Thoughts on Brexit
“Democracy is our saviour, the West's gift to the world." That is until the vote doesn't go the right way..."
Brexit. You've probably heard the term and know what it means. The UK's plan to leave the European Union.
It's become something of a dirty word (and not the good kind!), with those who voted to leave being called everything from thick to racist to ignorant by the mainstream media. Now, I'm sure there are many that fall into this category, who voted because they thought that leaving the EU would end immigration, that no more would foreigners be able to come and use what we have made for ourselves.
However, I do believe that most people who voted to leave did so for many other reasons. I voted to leave and I am not racist; indeed immigration had nothing to do with the reasons I chose to vote to leave, and I do think that it's the same for most people who voted to leave.
Humans have always migrated - how else have we colonised the globe? From the very earliest of times, humans have moved across the face of the Earth, searching for food, water, fertile lands. We continue to do so today, seeking out better economic chances, safety from war and so on. My own grandparents were immigrants, coming to England in the early 1950's from Jamaica.
I would never be against anyone seeking to improve their life, or the lives of their families, would do it myself if I had to.
When Britain does finally, if ever, leave the EU, will immigration stop? Er, no, and so it shouldn't. So why else would someone choose to leave the EU then, if not to curb immigration?
Now, I'll admit, when the European Union was first created, the intentions were good. Why shouldn't you have good trade agreements with your closest continental neighbours? So what's the problem then? Well, governments are my problem!
Governments become so big and cumbersome, unwieldy and unanswerable to the very people for whom they were first created to help. The EU is no different. Look at the Common Fisheries Policy, the EU imposed limits on the weights of fish trawlers can catch. Sounds like a good idea, doesn't it, in a world where there is increasingly more plastic than fish in the oceans? In theory, it sounds fantastic. But what happens when a trawler, having hauled in its nets and weighed its catch, has too much? Well, those dead fish have to be tipped back into the ocean. How does that help conservation? It doesn't.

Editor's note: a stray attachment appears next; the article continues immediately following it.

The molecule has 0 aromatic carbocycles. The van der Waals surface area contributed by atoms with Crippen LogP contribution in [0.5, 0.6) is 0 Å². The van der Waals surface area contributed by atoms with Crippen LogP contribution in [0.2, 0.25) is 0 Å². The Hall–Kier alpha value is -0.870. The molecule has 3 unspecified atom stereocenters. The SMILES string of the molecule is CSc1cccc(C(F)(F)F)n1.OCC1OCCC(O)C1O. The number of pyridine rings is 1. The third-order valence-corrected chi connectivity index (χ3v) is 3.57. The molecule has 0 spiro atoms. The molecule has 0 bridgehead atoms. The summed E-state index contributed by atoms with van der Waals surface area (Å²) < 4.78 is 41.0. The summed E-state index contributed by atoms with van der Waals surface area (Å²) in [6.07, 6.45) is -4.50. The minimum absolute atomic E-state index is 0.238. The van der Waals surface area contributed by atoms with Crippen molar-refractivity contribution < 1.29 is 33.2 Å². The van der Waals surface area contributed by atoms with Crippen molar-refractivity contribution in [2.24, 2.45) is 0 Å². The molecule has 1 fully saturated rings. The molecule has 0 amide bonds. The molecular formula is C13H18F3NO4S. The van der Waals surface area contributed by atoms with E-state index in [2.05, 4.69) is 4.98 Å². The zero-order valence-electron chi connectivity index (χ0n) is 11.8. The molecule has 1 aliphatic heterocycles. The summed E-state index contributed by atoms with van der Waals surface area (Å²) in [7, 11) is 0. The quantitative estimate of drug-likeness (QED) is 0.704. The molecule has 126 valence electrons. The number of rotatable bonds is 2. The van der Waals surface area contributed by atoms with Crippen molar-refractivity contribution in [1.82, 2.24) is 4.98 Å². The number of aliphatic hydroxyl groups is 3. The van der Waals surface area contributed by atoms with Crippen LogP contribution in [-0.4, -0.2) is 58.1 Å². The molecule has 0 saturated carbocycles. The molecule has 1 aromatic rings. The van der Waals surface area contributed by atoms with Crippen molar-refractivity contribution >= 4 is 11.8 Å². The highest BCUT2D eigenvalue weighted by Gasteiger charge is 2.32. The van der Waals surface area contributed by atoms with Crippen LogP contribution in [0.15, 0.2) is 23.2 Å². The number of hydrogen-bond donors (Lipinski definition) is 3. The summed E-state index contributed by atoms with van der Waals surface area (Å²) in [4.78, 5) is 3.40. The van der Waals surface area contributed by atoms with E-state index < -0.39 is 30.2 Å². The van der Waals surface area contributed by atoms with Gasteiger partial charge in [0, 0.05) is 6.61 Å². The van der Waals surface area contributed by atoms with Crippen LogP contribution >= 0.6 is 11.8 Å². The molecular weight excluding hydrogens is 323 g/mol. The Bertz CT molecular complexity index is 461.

There are countless other little bureaucracies that I could cite.
Ultimately though, my issues with the EU are not much different from the issues I have with my own government, or any government, come to that, regardless of the party in charge at any given time.
I don't like politicians, or most of them anyway, like 99.9% of them. I'm sure there are those that enter politics because they want to make a change, but you know the saying, how power corrupts and all of that. Show me an honest politician and I'll show you a liar. You see it time and time again, when they're interviewed and can't give a straight answer. It's always spin, how can they use this or that event to gain votes, to gain more power, to make themselves look good. All the time!
I don't know about in other parts of the world, but in Britain there are few trustworthy MP's. Look at scandals like the MP's expenses where they use tax money to pay for the upkeep of their duck ponds, or to buy houses, because you know, we all know how poor MP's are. Politicians have no idea what it's like to live and work in the real world. How can they, when being a politician is all that they have done, straight from their elite colleges?
So what does this have to do with the EU? Well, one government trying to fuck us over is enough, thank you. Don't think those MEP's don't claim ridiculous expenses, or are quick to lower the power of vacuums all in the name of the environment, yet Juncker, the President of the European Commission thinks nothing of spending twenty five grand on a private jet to Rome.